May 14

What was advertised in a colonial American newspaper 250 years ago today?

Massachusetts Gazette and Boston Weekly News-Letter (May 14, 1772).

Much cheaper than they are usually sold.”

In the spring of 1772, Samuel Gray sold “China WARE … At the Three Sugar Loaves in Cornhill, near the Heart and Crown,” the printing office where Thomas Fleet and John Fleet published the Boston Evening-Post.  Gray declared that he stocked a “neat Assortment of India China Ware.”  He provided a short list of merchandise, including a “Variety of pudding, sallad, and soop Dishes, round, eight-square, scalloped, and oval” as well as “octagon, and mackrel Dishes, of different sizes” and “others of various Forms and sizes.”  He also carried a “Variety of Table Plates and Butter Plates, Pattypans, Sauce Boats, Bowls, Tea Cups and Saucers, Coffee [Saucers], and other Articles.”  Repeatedly invoking a “variety” of styles and “others” encouraged prospective customers to imagine an even greater array of choices they would encounter at the Three Sugar Loaves.

In addition to consumer choice, Gray highlighted low prices in his efforts to entice readers into his shop.  The secondary headline for his advertisement proclaimed that he parted with his wares “CHEAP for CASH.”  Near the end of the notice, he underscored the bargains available to customers who paid in cash rather than credit.  He informed them that they could acquire most of his goods “exceeding low for Cash, much cheaper than they are usually sold.”  He likely intended for the italics to draw attention to this deal.  Gray further explained that “many of the Articles will be retailed at the first Sterling Cost,” suggesting that he did not mark up the wholesale prices that he paid.  Gray did not specify which items were among the “many” sold at such low prices.  He may have treated those items as loss leaders, figuring customers who purchased some of those “many” items would also buy other items.  He also acknowledged that he did not sell cups and saucers “much cheaper than they are usually sold.”  After all, he had to make a living.  In his marketing efforts, he carefully balanced bargain prices for most items with standard rates on just a couple, seeking to convince consumers that he offered better deals than they would find among his competitors.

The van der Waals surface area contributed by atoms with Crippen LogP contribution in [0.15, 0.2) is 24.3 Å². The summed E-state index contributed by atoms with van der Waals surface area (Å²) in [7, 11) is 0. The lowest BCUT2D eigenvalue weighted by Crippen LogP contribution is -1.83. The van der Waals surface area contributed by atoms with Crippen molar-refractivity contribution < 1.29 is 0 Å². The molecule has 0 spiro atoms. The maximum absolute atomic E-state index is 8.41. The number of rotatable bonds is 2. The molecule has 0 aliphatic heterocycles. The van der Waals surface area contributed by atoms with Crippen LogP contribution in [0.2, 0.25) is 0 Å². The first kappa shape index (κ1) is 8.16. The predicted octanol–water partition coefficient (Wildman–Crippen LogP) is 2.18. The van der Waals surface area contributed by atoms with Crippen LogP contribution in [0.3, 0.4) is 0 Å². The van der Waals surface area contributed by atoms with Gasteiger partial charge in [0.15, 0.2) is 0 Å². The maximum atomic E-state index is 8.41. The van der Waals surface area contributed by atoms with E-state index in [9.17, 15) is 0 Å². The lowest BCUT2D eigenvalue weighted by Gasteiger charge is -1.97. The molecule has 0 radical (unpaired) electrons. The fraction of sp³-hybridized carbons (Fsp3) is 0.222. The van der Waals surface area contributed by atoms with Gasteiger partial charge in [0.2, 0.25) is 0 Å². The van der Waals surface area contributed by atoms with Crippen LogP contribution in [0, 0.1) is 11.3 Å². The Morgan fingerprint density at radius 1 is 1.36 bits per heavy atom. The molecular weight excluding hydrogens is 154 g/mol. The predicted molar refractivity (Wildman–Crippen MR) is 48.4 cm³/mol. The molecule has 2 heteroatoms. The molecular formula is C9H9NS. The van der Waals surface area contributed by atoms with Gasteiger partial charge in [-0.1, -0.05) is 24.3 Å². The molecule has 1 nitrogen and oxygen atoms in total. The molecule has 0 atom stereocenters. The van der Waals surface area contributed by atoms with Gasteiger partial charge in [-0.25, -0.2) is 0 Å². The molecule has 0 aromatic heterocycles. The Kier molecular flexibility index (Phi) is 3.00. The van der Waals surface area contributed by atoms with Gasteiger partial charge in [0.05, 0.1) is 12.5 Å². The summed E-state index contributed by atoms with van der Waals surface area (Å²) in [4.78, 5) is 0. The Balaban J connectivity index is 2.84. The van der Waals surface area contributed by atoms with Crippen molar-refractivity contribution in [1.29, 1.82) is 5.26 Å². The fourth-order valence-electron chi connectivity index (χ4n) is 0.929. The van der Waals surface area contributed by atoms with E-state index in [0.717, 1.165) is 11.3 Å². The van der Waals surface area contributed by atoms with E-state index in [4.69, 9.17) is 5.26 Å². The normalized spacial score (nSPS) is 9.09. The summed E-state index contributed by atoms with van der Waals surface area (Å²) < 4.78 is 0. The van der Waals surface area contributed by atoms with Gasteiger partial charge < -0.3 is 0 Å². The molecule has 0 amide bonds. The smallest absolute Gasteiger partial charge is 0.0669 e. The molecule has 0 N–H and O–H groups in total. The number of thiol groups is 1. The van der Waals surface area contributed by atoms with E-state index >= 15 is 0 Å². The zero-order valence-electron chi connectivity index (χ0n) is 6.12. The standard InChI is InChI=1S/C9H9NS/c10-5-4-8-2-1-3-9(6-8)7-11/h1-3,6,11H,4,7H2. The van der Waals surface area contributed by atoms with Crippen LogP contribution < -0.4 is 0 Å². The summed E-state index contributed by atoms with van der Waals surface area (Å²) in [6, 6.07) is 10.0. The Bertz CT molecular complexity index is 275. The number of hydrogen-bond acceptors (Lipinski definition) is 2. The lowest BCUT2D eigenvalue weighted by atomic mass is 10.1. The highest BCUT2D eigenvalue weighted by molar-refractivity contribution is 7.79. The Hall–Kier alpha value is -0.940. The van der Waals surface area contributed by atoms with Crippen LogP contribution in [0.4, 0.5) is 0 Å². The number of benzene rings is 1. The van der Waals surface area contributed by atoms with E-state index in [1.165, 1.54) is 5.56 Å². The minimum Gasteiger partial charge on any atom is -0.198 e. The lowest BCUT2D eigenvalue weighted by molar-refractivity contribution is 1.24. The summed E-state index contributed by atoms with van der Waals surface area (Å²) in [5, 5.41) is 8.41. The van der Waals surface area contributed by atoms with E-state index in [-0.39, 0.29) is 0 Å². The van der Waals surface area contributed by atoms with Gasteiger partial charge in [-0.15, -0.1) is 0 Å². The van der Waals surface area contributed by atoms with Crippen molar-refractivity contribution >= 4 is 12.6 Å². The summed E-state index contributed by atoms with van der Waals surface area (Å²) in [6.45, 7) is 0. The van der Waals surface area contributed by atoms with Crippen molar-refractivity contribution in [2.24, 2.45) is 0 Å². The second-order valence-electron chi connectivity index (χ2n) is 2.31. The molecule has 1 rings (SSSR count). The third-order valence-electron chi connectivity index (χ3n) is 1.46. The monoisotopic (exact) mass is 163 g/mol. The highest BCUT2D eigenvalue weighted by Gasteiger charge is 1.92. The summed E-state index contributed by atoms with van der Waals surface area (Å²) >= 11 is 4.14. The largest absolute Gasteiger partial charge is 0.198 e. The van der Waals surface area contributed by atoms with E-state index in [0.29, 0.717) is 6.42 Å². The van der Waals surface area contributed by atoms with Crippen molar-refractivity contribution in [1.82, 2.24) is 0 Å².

July 11

What was advertised in a colonial American newspaper 250 years ago today?

Jul 11 - 7:11:1767 Providence Gazette
Providence Gazette (July 11, 1767).

“They have been unjustly detained out of a Sum of Money, greatly to their Disadvantage.”

No publicity is bad publicity. That may have been the sentiment that motivated Black and Stewart when they placed this advertisement in the Providence Gazette. As part of their attempt to market tea, rum, molasses, and sugar, the partners aired their dirty laundry in the public prints.

Black and Stewart did not go into the particulars of what had transpired, but they did inform readers “that through the Knavery of some, and Collusion of others, they have been unjustly detained out of a Sum of Money, greatly to their Disadvantage.” Perhaps in a town the size of Providence it was not necessary to go into more detail. Black and Stewart may have been referencing a tale that local readers already knew, gossip that had already spread. They may have felt that acknowledging their difficulties presented the better path than trying to pretend that the unfortunate situation did not exist.

At the same time, the partners also attempted to generate sympathy for their plight. Even if readers did not know the specifics, they could still be moved that Black and Stewart “stand in Need of Cash.” The shopkeepers first emphasized their own needs and how they would benefit from commercial transactions, but then they pivoted to stress the benefits accrued to potential customers who chose to patronize their business. They noted that competitors “sell some Goods below Prime Cost” (perhaps as what would be called loss leaders today), prompting Black and Stewart to offer discounted prices on several popular items. To aid potential customers in comparison shopping, they listed prices for tea, rum, molasses, and sugar. They also issued a guarantee on the tea, which was “warranted good” but would be “taken back and the Money returned” if customers were not satisfied. If they could get customers though the door to purchase these items, some might also make selections from among the “Variety of English and West-India Goods” they also stocked.

Some readers may have found the story of Black and Stewart’s difficulties untoward, but the shopkeepers gambled that they could mobilize their tale of woe to attract customers. They portrayed their disappointments in business as opportunities for customers to benefit from lower prices. The marketplace could be cruel, but this afforded consumers victories on occasion. Black and Stewart invited potential customers to take advantage of their misfortunes, giving unspoken assurances that they could trust the deals were real since the shopkeepers were in such dire straits.